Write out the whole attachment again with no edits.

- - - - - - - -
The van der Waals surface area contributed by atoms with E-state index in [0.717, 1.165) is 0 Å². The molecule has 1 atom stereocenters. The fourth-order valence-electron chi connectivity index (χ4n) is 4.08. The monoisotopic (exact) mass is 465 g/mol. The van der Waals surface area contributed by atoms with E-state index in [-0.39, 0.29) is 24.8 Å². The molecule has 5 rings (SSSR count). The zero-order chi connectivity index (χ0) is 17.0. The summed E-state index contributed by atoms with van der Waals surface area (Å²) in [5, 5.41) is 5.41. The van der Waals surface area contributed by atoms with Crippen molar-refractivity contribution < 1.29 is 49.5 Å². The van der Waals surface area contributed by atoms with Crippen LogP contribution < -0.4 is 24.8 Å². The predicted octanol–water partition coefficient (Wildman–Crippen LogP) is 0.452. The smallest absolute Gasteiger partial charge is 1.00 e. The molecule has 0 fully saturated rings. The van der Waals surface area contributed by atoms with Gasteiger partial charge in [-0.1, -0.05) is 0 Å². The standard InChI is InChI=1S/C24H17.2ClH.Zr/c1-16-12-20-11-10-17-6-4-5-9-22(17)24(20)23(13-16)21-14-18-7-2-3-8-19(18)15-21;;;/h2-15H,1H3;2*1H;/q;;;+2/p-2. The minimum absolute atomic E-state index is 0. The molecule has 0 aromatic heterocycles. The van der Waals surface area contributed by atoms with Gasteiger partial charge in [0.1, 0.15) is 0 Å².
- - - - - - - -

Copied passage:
The van der Waals surface area contributed by atoms with E-state index in [0.717, 1.165) is 0 Å². The molecule has 1 atom stereocenters. The fourth-order valence-electron chi connectivity index (χ4n) is 4.08. The monoisotopic (exact) mass is 465 g/mol. The van der Waals surface area contributed by atoms with E-state index in [-0.39, 0.29) is 24.8 Å². The molecule has 5 rings (SSSR count). The zero-order chi connectivity index (χ0) is 17.0. The summed E-state index contributed by atoms with van der Waals surface area (Å²) in [5, 5.41) is 5.41. The van der Waals surface area contributed by atoms with Crippen molar-refractivity contribution < 1.29 is 49.5 Å². The van der Waals surface area contributed by atoms with Crippen LogP contribution < -0.4 is 24.8 Å². The predicted octanol–water partition coefficient (Wildman–Crippen LogP) is 0.452. The smallest absolute Gasteiger partial charge is 1.00 e. The molecule has 0 fully saturated rings. The van der Waals surface area contributed by atoms with Gasteiger partial charge in [-0.1, -0.05) is 0 Å². The standard InChI is InChI=1S/C24H17.2ClH.Zr/c1-16-12-20-11-10-17-6-4-5-9-22(17)24(20)23(13-16)21-14-18-7-2-3-8-19(18)15-21;;;/h2-15H,1H3;2*1H;/q;;;+2/p-2. The minimum absolute atomic E-state index is 0. The molecule has 0 aromatic heterocycles. The van der Waals surface area contributed by atoms with Gasteiger partial charge in [0.1, 0.15) is 0 Å².